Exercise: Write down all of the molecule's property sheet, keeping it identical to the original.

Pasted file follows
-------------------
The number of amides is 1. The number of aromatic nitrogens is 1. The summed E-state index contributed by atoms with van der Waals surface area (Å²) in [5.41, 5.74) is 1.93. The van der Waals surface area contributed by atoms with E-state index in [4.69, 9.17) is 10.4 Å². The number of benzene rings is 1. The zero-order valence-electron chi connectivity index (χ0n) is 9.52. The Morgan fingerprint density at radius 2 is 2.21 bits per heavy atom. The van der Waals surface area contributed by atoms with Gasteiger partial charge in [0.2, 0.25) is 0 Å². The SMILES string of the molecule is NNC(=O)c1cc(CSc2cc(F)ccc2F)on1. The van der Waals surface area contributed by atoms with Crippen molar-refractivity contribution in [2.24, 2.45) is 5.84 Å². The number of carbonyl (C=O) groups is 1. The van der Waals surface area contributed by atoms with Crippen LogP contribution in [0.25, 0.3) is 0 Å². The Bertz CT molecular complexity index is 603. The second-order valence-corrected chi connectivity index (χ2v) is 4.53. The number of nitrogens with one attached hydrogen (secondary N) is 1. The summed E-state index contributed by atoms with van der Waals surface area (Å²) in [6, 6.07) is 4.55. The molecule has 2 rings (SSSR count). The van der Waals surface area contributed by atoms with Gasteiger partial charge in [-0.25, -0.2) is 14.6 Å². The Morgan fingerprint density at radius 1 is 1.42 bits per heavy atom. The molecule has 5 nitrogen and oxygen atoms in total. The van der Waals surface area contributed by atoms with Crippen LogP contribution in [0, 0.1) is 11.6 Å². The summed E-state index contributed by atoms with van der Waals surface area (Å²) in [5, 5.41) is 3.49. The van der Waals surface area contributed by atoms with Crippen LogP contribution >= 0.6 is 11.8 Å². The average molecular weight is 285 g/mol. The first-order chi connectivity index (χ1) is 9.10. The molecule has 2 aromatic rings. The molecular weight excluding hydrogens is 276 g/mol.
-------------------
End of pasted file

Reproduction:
The number of amides is 1. The number of aromatic nitrogens is 1. The summed E-state index contributed by atoms with van der Waals surface area (Å²) in [5.41, 5.74) is 1.93. The van der Waals surface area contributed by atoms with E-state index in [4.69, 9.17) is 10.4 Å². The number of benzene rings is 1. The zero-order valence-electron chi connectivity index (χ0n) is 9.52. The Morgan fingerprint density at radius 2 is 2.21 bits per heavy atom. The van der Waals surface area contributed by atoms with Gasteiger partial charge in [0.2, 0.25) is 0 Å². The SMILES string of the molecule is NNC(=O)c1cc(CSc2cc(F)ccc2F)on1. The van der Waals surface area contributed by atoms with Crippen molar-refractivity contribution in [2.24, 2.45) is 5.84 Å². The number of carbonyl (C=O) groups is 1. The van der Waals surface area contributed by atoms with Crippen LogP contribution in [0.25, 0.3) is 0 Å². The Bertz CT molecular complexity index is 603. The second-order valence-corrected chi connectivity index (χ2v) is 4.53. The number of nitrogens with one attached hydrogen (secondary N) is 1. The summed E-state index contributed by atoms with van der Waals surface area (Å²) in [6, 6.07) is 4.55. The molecule has 2 rings (SSSR count). The van der Waals surface area contributed by atoms with Gasteiger partial charge in [-0.25, -0.2) is 14.6 Å². The Morgan fingerprint density at radius 1 is 1.42 bits per heavy atom. The molecule has 5 nitrogen and oxygen atoms in total. The van der Waals surface area contributed by atoms with Crippen LogP contribution in [0, 0.1) is 11.6 Å². The summed E-state index contributed by atoms with van der Waals surface area (Å²) in [5, 5.41) is 3.49. The van der Waals surface area contributed by atoms with Crippen LogP contribution >= 0.6 is 11.8 Å². The average molecular weight is 285 g/mol. The first-order chi connectivity index (χ1) is 9.10. The molecule has 2 aromatic rings. The molecular weight excluding hydrogens is 276 g/mol.